Kirsten first came to Turkey in 1996 to work and be with her future husband. “I worked at the Goethe Institute in Ankara for six months teaching German,” Kirsten tells us, adding: “After that I was offered a well-paid job at İstanbul University as a German language lecturer. One thing led to another: I got married, had two daughters and have been based in this sunny country ever since.” She started training to become a Feldenkrais Method practitioner in Austria in 1994. After working with different trainers with a variety of teaching styles and a break -- when she settled in Turkey and had her first daughter -- she completed her professional Feldenkrais Method training in Switzerland in 2000.
So what is the Feldenkrais Method? “It’s a unique and revolutionary approach to the understanding of human learning, movement and function,” she highlights, adding: “Above all, it isn’t a kind of ‘workout’ but a learning process: The aim is to become more aware of oneself and others and of how we use our bodies on a daily basis. Based on the work of Moshe Feldenkrais and influenced by his expertise in physics, engineering and judo, it draws together both the science and the art of human movement. It’s unique in that it’s based on sound mechanical and neurological principles and yet easily accessible through simple, practical lessons. It stimulates the sensory-motor area of the nervous system and, relying on innate human intelligence, it influences all levels of thinking, feeling and perception, enabling better realization of one’s potential.”
“I first came across it in 1994 and was struck by its underlying message, which is ‘awareness through movement’,” she explains, adding: “I find it personally rewarding because you broaden your awareness on both a physical and mental level. You also learn to use your body in a functional manner by exploring the range of possible movements, giving you an opportunity to use much more of your potential in everyday life and at work.”
“Everyone can benefit from it,” she continues, adding: “There are no age barriers; people just need to be interested in their wellbeing and have a sense of curiosity. It can help people physically, especially the elderly, handicapped or people in rehab after an accident, as it shows alternatives when the realm of movement is restricted. It can help on a personal level by helping people find new ways of dealing with problems. By improving the motor functions, balancing and harmonizing the nervous system, the Feldenkrais Method also deals with ease and creativity in self-expression. It can really benefit people like artists, musicians, athletes or craftsmen who work hard and often have problems caused by repetitive movements.”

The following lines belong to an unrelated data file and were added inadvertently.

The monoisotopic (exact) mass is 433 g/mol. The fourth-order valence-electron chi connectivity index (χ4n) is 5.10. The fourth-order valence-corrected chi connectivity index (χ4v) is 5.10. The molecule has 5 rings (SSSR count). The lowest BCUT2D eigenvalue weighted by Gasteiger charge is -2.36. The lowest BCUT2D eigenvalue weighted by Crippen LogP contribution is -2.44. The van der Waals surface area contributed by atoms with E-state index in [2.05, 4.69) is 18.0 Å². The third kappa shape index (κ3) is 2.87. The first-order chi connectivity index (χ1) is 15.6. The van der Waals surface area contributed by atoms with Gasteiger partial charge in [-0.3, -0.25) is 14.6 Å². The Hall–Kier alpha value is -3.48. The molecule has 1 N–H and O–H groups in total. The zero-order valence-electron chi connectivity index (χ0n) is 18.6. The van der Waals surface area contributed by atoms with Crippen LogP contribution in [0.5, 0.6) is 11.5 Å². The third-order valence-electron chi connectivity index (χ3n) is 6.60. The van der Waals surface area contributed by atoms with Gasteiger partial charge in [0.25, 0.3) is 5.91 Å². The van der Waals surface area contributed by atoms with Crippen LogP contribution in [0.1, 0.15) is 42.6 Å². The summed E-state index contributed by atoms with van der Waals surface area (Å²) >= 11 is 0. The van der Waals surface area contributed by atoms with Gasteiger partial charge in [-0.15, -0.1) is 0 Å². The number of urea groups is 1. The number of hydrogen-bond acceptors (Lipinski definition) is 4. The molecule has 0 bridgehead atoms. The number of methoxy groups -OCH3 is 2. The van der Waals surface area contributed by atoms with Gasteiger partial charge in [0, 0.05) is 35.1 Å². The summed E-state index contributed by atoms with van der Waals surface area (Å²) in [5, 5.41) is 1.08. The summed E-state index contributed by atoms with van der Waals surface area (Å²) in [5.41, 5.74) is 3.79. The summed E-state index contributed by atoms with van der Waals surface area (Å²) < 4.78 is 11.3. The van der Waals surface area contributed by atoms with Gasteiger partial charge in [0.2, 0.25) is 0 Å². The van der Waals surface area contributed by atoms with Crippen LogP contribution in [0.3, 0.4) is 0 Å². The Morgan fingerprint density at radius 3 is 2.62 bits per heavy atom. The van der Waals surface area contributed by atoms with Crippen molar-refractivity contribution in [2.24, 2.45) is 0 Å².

Elisabeth Avşar, a retired preschool teacher, is an example of how the Feldenkrais Method can help both deal with physical problems and develop personal awareness. “For over 20 years I was in pain,” she explains, adding: “For a while hip problems meant I could barely walk. The group lessons with Kirsten taught me to relax both my body and my mind. I finally realized that a big part of my wellbeing was up to me; doctors can’t find solutions to all our problems. Above all, it’s helped me to understand and trust myself and to learn how I can help myself to sit and walk more easily. It’s all about letting go of old thinking and feeling patterns.”
But you don’t need a problem to benefit from the Feldenkrais Method, as Serpil Ergun explains: “I’m an advanced scuba diver, and before I discovered the Feldenkrais Method I’d only ever experienced the feeling of weightlessness while deep-sea diving. On dry land I was always aware of gravity weighing me down. Now I’ve found a way to feel lighter in my movements, a kind of ‘diving on earth.’ At first I was aware of each step I took but very soon both my body and mind remembered the movements of my childhood. Now my movements are effortless and even unconscious, easy.”
There are two different types of sessions: Awareness through Movement (ATM), which is a group lesson the practitioner leads verbally, and Functional Integration (FI) sessions, which are one-to-one, mostly non-verbal and hands-on. Both are generally 45 minutes long. “Most lessons are done lying on the floor or on a special Feldenkrais table, but it depends on the aim of the lesson,” Kirsten says, adding, “I also give both group and individual lessons in Antalya in English, German or Turkish and also give workshops in İstanbul because there are people there who are open to this kind of growth.”
If you’re interested in yoga classes in Antalya, you can contact Gulnara at firstname.lastname@example.org
If you’re interested in the Feldenkrais Method in Antalya or istanbul, you can contact Kirsten through her Web site: feldenkraisturkiye.com